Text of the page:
Tsai, Y. H., Hsu, R. W., Huang, T. J., Hsu, W. H., Huang, K. C., Li, Y. Y., & Peng, K. T. (2007). Necrotizing soft-tissue infections and sepsis caused by Vibrio vulnificus compared with those caused by Aeromonas species. The Journal of Bone and Joint Surgery. American Volume, 89(3), 631-6.
Tsai YH, et al. Necrotizing Soft-tissue Infections and Sepsis Caused By Vibrio Vulnificus Compared With Those Caused By Aeromonas Species. J Bone Joint Surg Am. 2007;89(3):631-6. PubMed PMID: 17332113.
* Article titles in AMA citation format should be in sentence-case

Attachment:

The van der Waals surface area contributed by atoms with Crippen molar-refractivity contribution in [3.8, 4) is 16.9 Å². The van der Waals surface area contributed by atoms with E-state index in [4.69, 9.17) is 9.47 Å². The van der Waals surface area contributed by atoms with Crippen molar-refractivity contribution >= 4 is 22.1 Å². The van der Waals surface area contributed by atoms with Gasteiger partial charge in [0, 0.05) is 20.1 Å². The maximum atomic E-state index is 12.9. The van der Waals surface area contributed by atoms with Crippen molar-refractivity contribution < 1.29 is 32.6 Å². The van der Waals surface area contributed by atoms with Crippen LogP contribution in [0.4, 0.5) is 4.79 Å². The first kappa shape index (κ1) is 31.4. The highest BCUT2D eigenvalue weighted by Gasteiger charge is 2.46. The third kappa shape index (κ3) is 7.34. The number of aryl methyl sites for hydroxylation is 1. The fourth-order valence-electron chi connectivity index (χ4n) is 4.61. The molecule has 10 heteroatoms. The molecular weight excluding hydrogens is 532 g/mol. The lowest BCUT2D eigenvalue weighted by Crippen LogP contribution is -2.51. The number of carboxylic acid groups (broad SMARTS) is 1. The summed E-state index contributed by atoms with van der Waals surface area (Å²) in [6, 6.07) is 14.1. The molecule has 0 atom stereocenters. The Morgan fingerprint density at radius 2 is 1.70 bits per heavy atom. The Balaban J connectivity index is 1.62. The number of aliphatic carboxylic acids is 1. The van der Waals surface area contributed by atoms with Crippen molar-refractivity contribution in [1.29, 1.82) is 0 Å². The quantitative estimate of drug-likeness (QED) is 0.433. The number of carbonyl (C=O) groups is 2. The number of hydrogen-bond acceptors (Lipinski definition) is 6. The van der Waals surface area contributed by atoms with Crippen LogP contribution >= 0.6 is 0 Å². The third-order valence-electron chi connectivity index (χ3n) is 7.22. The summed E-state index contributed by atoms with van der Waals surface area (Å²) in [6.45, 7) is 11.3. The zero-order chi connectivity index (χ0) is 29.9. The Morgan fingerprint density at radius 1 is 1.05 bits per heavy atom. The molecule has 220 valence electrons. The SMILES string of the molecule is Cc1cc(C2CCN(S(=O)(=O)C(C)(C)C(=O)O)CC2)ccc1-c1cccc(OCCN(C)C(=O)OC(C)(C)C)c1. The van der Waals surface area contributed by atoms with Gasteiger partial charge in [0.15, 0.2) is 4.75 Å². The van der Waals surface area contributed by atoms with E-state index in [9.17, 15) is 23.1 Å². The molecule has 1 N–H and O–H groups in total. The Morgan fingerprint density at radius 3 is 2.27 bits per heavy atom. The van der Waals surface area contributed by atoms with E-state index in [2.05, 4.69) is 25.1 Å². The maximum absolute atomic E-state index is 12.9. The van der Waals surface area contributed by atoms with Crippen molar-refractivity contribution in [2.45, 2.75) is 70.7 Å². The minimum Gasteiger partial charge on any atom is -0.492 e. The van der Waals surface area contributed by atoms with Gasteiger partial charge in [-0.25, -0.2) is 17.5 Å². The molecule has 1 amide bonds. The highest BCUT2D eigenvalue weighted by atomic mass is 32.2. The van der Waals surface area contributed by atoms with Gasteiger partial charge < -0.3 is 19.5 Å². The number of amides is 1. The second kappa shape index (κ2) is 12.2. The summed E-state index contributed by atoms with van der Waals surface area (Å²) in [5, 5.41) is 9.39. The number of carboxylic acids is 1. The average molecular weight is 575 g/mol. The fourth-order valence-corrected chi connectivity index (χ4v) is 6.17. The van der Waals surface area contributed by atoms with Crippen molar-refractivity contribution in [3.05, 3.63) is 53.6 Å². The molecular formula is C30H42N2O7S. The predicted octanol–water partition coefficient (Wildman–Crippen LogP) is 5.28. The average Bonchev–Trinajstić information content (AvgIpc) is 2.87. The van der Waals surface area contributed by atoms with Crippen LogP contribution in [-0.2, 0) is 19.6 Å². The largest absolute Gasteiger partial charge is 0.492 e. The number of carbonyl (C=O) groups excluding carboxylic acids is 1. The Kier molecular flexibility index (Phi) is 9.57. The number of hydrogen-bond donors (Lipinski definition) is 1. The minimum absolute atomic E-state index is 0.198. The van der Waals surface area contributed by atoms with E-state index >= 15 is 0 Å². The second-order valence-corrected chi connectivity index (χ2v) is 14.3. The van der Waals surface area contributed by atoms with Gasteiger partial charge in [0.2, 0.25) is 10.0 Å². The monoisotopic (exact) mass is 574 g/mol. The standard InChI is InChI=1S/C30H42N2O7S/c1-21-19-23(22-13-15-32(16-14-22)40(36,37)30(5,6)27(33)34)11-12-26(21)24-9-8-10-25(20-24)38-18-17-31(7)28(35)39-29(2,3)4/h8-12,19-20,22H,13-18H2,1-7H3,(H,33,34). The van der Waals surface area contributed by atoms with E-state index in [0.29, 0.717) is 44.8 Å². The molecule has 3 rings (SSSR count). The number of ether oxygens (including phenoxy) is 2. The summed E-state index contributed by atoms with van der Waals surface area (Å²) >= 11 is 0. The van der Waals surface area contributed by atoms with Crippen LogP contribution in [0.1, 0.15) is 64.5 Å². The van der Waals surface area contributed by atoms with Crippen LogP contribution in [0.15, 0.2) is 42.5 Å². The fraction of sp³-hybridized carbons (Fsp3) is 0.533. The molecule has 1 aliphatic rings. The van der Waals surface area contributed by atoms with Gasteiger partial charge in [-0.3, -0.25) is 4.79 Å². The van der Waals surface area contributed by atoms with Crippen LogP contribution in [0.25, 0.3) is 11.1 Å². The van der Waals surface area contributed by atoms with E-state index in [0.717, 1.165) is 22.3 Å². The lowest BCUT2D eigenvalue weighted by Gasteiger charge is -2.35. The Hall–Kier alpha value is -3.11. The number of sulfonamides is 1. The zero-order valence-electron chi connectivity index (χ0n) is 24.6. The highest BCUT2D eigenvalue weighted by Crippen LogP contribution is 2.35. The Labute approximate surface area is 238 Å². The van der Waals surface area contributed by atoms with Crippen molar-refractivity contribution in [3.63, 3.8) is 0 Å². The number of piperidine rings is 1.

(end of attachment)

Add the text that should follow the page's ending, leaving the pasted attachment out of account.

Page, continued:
TY - JOUR T1 - Necrotizing soft-tissue infections and sepsis caused by Vibrio vulnificus compared with those caused by Aeromonas species. AU - Tsai,Yao-Hung, AU - Hsu,Robert Wen-Wei, AU - Huang,Tsung-Jen, AU - Hsu,Wei-Hsiu, AU - Huang,Kuo-Chin, AU - Li,Yen-Yao, AU - Peng,Kuo-Ti, PY - 2007/3/3/pubmed PY - 2007/4/14/medline PY - 2007/3/3/entrez SP - 631 EP - 6 JF - The Journal of bone and joint surgery. American volume JO - J Bone Joint Surg Am VL - 89 IS - 3 N2 - BACKGROUND: Vibrio and Aeromonas species, which can cause necrotizing fasciitis and primary septicemia, are members of the Vibrionaceae family and thrive in aquatic environments. Because the clinical symptoms and signs of necrotizing fasciitis and sepsis caused by these two bacteria are similar, the purposes of this study were to describe the clinical characteristics of Vibrio vulnificus and Aeromonas infections, to analyze the risk factors for death, and to compare the effects of surgical treatment on the outcome. METHODS: The cases of thirty-two patients with necrotizing soft-tissue infections and sepsis caused by Vibrio vulnificus (seventeen patients) and Aeromonas species (fifteen patients) were retrospectively reviewed over a four-year period. Surgical débridement or immediate limb amputation was initially performed in all patients. Demographic data, underlying diseases, laboratory results, and clinical outcome were analyzed for each patient in both groups. RESULTS: Six patients in the Vibrio vulnificus group and four patients in the Aeromonas group died. The patients who died had significantly lower serum albumin levels than did the patients who survived (p < 0.05). The patients with a combination of hepatic dysfunction and diabetes mellitus had a higher mortality rate than those with either hepatic disease or diabetes mellitus alone (p < 0.05). The patients with Vibrio vulnificus infections had a significantly lower systolic blood pressure at presentation (p = 0.006). The patients with Aeromonas infections who died had significantly lower white blood-cell counts (p = 0.03) with significantly fewer numbers of segmented white blood cells than those who died in the Vibrio vulnificus group (p = 0.01). CONCLUSIONS: The contact history of patients with a rapid onset of cellulitis can alert clinicians to a differential diagnosis of soft-tissue infection with Vibrio vulnificus (contact with seawater or raw seafood) or Aeromonas species (contact with fresh or brackish water, soil, or wood). Early fasciotomy and culture-directed antimicrobial therapy should be aggressively performed in those patients with hypotensive shock, leukopenia, severe hypoalbuminemia, and underlying chronic illness, especially a combination of hepatic dysfunction and diabetes mellitus. SN - 0021-9355 UR - https://www.unboundmedicine.com/medline/citation/17332113/Necrotizing_soft_tissue_infections_and_sepsis_caused_by_Vibrio_vulnificus_compared_with_those_caused_by_Aeromonas_species_ L2 - https://doi.org/10.2106/JBJS.F.00580 DB - PRIME DP - Unbound Medicine ER -